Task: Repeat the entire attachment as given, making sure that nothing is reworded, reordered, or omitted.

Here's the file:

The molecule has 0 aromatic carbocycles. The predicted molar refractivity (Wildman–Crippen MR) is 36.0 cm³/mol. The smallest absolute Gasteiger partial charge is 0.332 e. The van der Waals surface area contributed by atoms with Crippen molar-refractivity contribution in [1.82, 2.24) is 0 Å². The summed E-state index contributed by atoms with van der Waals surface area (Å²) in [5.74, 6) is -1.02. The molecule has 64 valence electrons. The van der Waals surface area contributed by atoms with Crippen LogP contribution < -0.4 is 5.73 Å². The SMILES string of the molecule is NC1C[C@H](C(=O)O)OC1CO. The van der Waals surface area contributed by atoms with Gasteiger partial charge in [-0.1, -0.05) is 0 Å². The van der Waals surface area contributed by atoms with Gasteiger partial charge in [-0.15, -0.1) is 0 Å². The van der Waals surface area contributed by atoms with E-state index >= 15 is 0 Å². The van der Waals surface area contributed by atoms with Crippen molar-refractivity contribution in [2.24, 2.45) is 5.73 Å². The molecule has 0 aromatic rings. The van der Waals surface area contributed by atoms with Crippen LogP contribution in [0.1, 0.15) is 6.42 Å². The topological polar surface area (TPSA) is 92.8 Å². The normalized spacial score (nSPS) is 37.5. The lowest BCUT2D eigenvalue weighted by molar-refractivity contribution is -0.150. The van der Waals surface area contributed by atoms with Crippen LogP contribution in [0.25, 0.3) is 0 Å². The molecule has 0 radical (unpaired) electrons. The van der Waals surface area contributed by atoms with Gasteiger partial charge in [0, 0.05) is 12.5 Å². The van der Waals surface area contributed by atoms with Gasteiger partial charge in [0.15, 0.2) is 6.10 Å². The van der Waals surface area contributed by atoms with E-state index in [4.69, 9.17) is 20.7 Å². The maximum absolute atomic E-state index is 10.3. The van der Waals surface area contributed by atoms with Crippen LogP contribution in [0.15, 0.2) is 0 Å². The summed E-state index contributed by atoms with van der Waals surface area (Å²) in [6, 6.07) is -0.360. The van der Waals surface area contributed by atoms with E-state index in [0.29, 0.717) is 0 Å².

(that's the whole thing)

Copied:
The molecule has 0 aromatic carbocycles. The predicted molar refractivity (Wildman–Crippen MR) is 36.0 cm³/mol. The smallest absolute Gasteiger partial charge is 0.332 e. The van der Waals surface area contributed by atoms with Crippen molar-refractivity contribution in [1.82, 2.24) is 0 Å². The summed E-state index contributed by atoms with van der Waals surface area (Å²) in [5.74, 6) is -1.02. The molecule has 64 valence electrons. The van der Waals surface area contributed by atoms with Crippen LogP contribution < -0.4 is 5.73 Å². The SMILES string of the molecule is NC1C[C@H](C(=O)O)OC1CO. The van der Waals surface area contributed by atoms with Gasteiger partial charge in [-0.1, -0.05) is 0 Å². The van der Waals surface area contributed by atoms with Gasteiger partial charge in [-0.15, -0.1) is 0 Å². The van der Waals surface area contributed by atoms with E-state index >= 15 is 0 Å². The van der Waals surface area contributed by atoms with Crippen molar-refractivity contribution in [2.24, 2.45) is 5.73 Å². The molecule has 0 aromatic rings. The van der Waals surface area contributed by atoms with Crippen LogP contribution in [0.1, 0.15) is 6.42 Å². The topological polar surface area (TPSA) is 92.8 Å². The normalized spacial score (nSPS) is 37.5. The lowest BCUT2D eigenvalue weighted by molar-refractivity contribution is -0.150. The van der Waals surface area contributed by atoms with Crippen LogP contribution in [0.25, 0.3) is 0 Å². The molecule has 0 radical (unpaired) electrons. The van der Waals surface area contributed by atoms with Gasteiger partial charge in [0, 0.05) is 12.5 Å². The van der Waals surface area contributed by atoms with Gasteiger partial charge in [0.15, 0.2) is 6.10 Å². The van der Waals surface area contributed by atoms with E-state index in [4.69, 9.17) is 20.7 Å². The maximum absolute atomic E-state index is 10.3. The van der Waals surface area contributed by atoms with Crippen LogP contribution in [0.15, 0.2) is 0 Å². The summed E-state index contributed by atoms with van der Waals surface area (Å²) in [6, 6.07) is -0.360. The van der Waals surface area contributed by atoms with E-state index in [0.29, 0.717) is 0 Å².